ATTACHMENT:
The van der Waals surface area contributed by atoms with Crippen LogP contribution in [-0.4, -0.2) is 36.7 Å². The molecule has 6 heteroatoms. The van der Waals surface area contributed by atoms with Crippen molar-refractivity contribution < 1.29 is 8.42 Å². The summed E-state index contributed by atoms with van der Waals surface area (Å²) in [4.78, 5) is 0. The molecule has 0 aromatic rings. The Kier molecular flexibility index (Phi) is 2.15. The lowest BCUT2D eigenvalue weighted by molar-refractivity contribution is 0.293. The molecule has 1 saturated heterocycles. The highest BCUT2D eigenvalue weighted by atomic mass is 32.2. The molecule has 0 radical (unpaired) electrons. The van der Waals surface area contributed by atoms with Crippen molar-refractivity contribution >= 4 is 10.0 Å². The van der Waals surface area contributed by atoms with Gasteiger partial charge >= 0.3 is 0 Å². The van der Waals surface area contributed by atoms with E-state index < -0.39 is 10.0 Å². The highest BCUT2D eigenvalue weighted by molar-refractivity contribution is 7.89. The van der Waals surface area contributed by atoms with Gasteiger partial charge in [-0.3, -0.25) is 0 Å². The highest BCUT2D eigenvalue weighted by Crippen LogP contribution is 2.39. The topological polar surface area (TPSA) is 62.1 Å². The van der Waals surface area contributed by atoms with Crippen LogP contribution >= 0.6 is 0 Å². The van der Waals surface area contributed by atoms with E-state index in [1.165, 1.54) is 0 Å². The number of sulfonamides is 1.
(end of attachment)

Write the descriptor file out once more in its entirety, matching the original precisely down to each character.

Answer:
The van der Waals surface area contributed by atoms with Crippen LogP contribution in [-0.4, -0.2) is 36.7 Å². The molecule has 6 heteroatoms. The van der Waals surface area contributed by atoms with Crippen molar-refractivity contribution < 1.29 is 8.42 Å². The summed E-state index contributed by atoms with van der Waals surface area (Å²) in [4.78, 5) is 0. The molecule has 0 aromatic rings. The Kier molecular flexibility index (Phi) is 2.15. The lowest BCUT2D eigenvalue weighted by molar-refractivity contribution is 0.293. The molecule has 1 saturated heterocycles. The highest BCUT2D eigenvalue weighted by atomic mass is 32.2. The molecule has 0 radical (unpaired) electrons. The van der Waals surface area contributed by atoms with Crippen molar-refractivity contribution >= 4 is 10.0 Å². The van der Waals surface area contributed by atoms with Gasteiger partial charge >= 0.3 is 0 Å². The van der Waals surface area contributed by atoms with E-state index < -0.39 is 10.0 Å². The highest BCUT2D eigenvalue weighted by molar-refractivity contribution is 7.89. The van der Waals surface area contributed by atoms with Gasteiger partial charge in [-0.3, -0.25) is 0 Å². The highest BCUT2D eigenvalue weighted by Crippen LogP contribution is 2.39. The topological polar surface area (TPSA) is 62.1 Å². The van der Waals surface area contributed by atoms with Crippen LogP contribution >= 0.6 is 0 Å². The van der Waals surface area contributed by atoms with E-state index in [1.165, 1.54) is 0 Å². The number of sulfonamides is 1.